As well as I can tell from the covers, I attempt to vary my listening, so from the male American voice of The Lay of the Land it was a natural jump to the female Australian voice of Big Little Lies. I hadn’t heard of Moriarty either but apparently this is her second or third international best seller with a big budget movie underway.

The story, briefly, is that Jane, a 24 yo single mother moves to Pirriwee with her 5 yo son Ziggy, becomes friends with Madelaine who has a 5 yo (Chloe) and a 7 yo with her second husband and a 14 yo, Abigail by her previous marriage to Nathan who is now married to Bonnie and they have a 5 yo of their own. And Madelaine, and hence Jane, is friends with the beautiful Celeste, married to very well off merchant banker Perry, and they have 5 yo twins, Max and Josh; and all these 5 yo’s are starting in kinder year at Pirriwee. There are others, most amusingly the “blonde bobs”, the power mothers with identical (Julie Bishop) hairstyles who run the school, but you get the picture. On the first day, Ziggy is accused of bullying and it takes most of the novel to lay this accusation to rest. Meanwhile Jane gradually reveals to Madelaine and Celeste details of the date rape that led to Ziggy’s conception; Abigail breaks Madeline’s heart by going to live with her father and Bonnie; Celeste is the victim of ongoing violence by Perry; and Jane makes friends with the ‘gay’ owner of the local coffee shop.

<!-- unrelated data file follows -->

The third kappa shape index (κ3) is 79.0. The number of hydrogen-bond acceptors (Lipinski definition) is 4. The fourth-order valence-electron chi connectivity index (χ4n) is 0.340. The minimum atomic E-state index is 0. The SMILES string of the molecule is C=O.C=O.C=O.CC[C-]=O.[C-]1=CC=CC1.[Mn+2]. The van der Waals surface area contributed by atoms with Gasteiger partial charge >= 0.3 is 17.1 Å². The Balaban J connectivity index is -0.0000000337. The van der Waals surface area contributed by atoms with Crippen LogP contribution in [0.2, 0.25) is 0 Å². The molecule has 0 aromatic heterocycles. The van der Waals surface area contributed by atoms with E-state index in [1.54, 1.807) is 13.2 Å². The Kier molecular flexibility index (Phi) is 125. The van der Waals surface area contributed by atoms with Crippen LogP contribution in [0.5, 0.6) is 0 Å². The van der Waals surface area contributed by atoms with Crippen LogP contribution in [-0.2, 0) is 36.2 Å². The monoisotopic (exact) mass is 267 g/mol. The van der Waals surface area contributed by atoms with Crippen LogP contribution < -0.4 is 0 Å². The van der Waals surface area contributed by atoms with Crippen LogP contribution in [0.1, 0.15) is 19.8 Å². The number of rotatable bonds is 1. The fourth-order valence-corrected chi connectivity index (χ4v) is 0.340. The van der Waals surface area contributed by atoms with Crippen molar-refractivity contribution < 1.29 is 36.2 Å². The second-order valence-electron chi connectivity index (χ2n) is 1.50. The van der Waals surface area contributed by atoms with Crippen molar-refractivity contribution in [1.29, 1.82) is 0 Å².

The narrative pov switches between Jane, Madelaine and Celeste but at the end of each section there are also tantalising excerpts from witness statements (following the trivia night ‘murder’) which provides an interesting, multifaceted view of the action, especially when compared with the single, linear (male) viewpoint of The Lay of the Land.

The big similarity of the two books however is their focus on privileged, white, middle class suburban life. Within Big Little Lies there is a range of incomes, but only from middling to high, as you might expect in a Sydney beachside suburb, and no ethnic diversity at all. The Lay of the Land is similarly situated but interestingly, to an Australian at least, the lower classes are evident by their colour – Latino servants, female African American cooks and so on, and Ford seems to me to refer to them quite disparagingly.